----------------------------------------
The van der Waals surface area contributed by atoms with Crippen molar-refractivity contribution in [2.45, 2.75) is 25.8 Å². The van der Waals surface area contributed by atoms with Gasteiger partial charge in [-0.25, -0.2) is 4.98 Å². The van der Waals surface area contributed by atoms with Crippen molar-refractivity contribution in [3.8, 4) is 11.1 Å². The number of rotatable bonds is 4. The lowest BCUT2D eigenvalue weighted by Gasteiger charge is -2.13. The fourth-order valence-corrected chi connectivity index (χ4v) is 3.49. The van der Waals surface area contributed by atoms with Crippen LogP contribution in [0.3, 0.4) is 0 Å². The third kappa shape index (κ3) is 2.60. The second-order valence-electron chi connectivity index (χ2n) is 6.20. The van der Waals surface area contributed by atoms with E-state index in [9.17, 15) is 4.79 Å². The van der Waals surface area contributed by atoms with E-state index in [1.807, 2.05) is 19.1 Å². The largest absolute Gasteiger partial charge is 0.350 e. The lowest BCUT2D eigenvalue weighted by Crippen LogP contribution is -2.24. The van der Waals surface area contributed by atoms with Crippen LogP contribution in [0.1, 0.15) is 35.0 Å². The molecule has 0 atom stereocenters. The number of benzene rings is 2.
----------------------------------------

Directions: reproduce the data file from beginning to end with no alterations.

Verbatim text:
The van der Waals surface area contributed by atoms with Crippen molar-refractivity contribution in [2.45, 2.75) is 25.8 Å². The van der Waals surface area contributed by atoms with Gasteiger partial charge in [-0.25, -0.2) is 4.98 Å². The van der Waals surface area contributed by atoms with Crippen molar-refractivity contribution in [3.8, 4) is 11.1 Å². The number of rotatable bonds is 4. The lowest BCUT2D eigenvalue weighted by Gasteiger charge is -2.13. The fourth-order valence-corrected chi connectivity index (χ4v) is 3.49. The van der Waals surface area contributed by atoms with Crippen LogP contribution in [0.3, 0.4) is 0 Å². The third kappa shape index (κ3) is 2.60. The second-order valence-electron chi connectivity index (χ2n) is 6.20. The van der Waals surface area contributed by atoms with E-state index in [9.17, 15) is 4.79 Å². The van der Waals surface area contributed by atoms with E-state index in [1.807, 2.05) is 19.1 Å². The largest absolute Gasteiger partial charge is 0.350 e. The lowest BCUT2D eigenvalue weighted by Crippen LogP contribution is -2.24. The van der Waals surface area contributed by atoms with Crippen LogP contribution in [0.1, 0.15) is 35.0 Å². The molecule has 0 atom stereocenters. The number of benzene rings is 2.